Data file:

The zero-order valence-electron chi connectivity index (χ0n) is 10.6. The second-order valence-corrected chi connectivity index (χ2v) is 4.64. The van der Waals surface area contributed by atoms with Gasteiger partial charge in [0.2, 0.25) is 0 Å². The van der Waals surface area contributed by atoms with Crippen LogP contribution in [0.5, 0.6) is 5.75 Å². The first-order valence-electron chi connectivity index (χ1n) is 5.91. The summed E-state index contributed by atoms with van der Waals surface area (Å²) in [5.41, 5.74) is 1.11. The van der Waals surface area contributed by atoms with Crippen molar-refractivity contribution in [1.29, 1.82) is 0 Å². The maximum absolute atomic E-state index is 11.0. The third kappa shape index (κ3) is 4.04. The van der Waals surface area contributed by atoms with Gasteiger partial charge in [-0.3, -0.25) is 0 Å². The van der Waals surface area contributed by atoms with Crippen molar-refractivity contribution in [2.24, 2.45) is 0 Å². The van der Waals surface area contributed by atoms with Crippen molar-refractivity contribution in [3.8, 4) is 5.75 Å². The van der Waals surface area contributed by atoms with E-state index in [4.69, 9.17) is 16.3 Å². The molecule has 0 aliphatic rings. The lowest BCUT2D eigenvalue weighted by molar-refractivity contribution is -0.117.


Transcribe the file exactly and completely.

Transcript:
The zero-order valence-electron chi connectivity index (χ0n) is 10.6. The second-order valence-corrected chi connectivity index (χ2v) is 4.64. The van der Waals surface area contributed by atoms with Gasteiger partial charge in [0.2, 0.25) is 0 Å². The van der Waals surface area contributed by atoms with Crippen LogP contribution in [0.5, 0.6) is 5.75 Å². The first-order valence-electron chi connectivity index (χ1n) is 5.91. The summed E-state index contributed by atoms with van der Waals surface area (Å²) in [5.41, 5.74) is 1.11. The van der Waals surface area contributed by atoms with Crippen molar-refractivity contribution in [1.29, 1.82) is 0 Å². The maximum absolute atomic E-state index is 11.0. The third kappa shape index (κ3) is 4.04. The van der Waals surface area contributed by atoms with Gasteiger partial charge in [-0.3, -0.25) is 0 Å². The van der Waals surface area contributed by atoms with Crippen molar-refractivity contribution in [2.24, 2.45) is 0 Å². The van der Waals surface area contributed by atoms with Crippen molar-refractivity contribution in [3.8, 4) is 5.75 Å². The van der Waals surface area contributed by atoms with E-state index in [4.69, 9.17) is 16.3 Å². The molecule has 0 aliphatic rings. The lowest BCUT2D eigenvalue weighted by molar-refractivity contribution is -0.117.